South Sudan president Salva Kiir has unveiled grand plans to construct highways connecting different states to the Capital Juba, saying improved infrastructure will spur economic growth.
Kiir on Tuesday told Parliament that during his trip to China last year, he met with President Xi and his government on infrastructure development.
He said government has since signed a contract with Shandong High-Speed Company and other Chinese construction companies to build major highways connecting the three regions of South Sudan with Juba.
“The government has approved a plan to fund the construction of these highways from our crude oil,” he added.
Within South Sudan, there is a lack of connectivity among regions and between urban and rural areas.
Additionally, there are only limited connections with neighboring countries.
Connectivity with Sudan in the north is primarily by air or river. On the road network, most traffic is between Juba and Uganda.
Experts say improved connectivity will enhance access to basic services throughout the country and support the integration of domestic markets.
Kiir said the Petroleum Authority is under instructions to deposit money from “30,000 barrels of crude oil daily into an account (Exim Bank) established for this purpose. It is against the funds accruing from these barrels of crude that road construction can be financed.”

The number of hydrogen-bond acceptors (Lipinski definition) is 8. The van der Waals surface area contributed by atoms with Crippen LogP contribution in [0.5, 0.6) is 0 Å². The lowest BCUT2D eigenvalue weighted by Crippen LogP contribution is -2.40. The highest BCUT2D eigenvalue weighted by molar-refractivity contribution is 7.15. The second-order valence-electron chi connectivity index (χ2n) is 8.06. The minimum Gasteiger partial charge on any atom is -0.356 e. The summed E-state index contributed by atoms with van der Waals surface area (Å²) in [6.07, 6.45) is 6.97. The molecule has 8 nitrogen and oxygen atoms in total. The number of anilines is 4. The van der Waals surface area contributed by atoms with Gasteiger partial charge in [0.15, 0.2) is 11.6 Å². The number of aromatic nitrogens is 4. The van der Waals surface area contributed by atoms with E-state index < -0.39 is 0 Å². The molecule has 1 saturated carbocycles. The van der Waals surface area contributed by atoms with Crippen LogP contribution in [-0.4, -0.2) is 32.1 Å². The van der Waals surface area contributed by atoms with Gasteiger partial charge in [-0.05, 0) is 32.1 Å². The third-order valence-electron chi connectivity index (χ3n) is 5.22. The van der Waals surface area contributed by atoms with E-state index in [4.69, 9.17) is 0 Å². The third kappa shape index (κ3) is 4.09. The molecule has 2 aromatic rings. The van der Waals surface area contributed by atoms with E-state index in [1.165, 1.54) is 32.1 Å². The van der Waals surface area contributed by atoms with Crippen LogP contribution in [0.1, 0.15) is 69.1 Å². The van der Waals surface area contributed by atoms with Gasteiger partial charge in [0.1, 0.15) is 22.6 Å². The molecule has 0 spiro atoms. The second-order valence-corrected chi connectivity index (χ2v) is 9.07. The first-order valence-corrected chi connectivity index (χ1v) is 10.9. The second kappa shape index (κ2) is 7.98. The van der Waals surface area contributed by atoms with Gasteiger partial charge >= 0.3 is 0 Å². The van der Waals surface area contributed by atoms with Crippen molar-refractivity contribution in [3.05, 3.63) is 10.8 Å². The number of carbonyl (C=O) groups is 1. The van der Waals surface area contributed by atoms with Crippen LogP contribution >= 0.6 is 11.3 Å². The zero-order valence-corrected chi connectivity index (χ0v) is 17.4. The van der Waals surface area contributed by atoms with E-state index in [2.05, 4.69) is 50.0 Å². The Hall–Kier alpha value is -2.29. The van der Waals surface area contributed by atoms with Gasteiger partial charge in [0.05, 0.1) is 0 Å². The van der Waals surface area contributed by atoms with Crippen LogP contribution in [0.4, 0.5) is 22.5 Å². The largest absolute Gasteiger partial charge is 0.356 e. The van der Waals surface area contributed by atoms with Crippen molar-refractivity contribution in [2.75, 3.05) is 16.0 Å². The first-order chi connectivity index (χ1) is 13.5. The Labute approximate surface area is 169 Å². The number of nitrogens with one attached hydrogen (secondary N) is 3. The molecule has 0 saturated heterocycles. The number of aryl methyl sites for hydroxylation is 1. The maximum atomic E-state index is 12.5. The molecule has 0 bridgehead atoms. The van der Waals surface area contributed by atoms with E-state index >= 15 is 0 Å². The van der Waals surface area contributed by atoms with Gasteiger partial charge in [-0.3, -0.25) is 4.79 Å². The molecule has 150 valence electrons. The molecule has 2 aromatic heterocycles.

The country currently produces about 170,000 barrels per day.
A high priority of Government to the development of basic infrastructure, especially road networks would provide enhanced support for agricultural development throughout the country.
Kiir said his plans have been approved by the Council of Ministers.
“And I have created a China Desk in my office so I can directly supervise this important project,” said Kiir, adding, “We are starting with the Juba-Rumbek highway (418kms) and then we can start the Nadapal (Kenya border)-Torit-Juba-Bor highway (539kms) to Upper Nile.”
The third road is the Kaya-Yei road (219 Kms) and lastly, Western Equatoria to Raja Road (451 Kms).
Kiir said “these roads are the trunk roads that will spur economic growth and give birth to new industries in our country… With peace in our sight, I see road construction as a critical measure needed in order to spur development and economic growth in our country. Economic development is a function of the movement of people, goods and services; and these require good roads.”
The construction works will take 36 months.
Decades of civil war have inhibited the provision of basic infrastructure in the landlocked country and this undermined much of its production capacity.
As a result, most goods – such as food, construction materials, and basic inputs – are imported. And exports other than oil are minimal.
Given that about 80% of the population lives in rural areas, the lack of basic infrastructure for many years now has been a serious impediment to the development of the large agricultural potential of the country.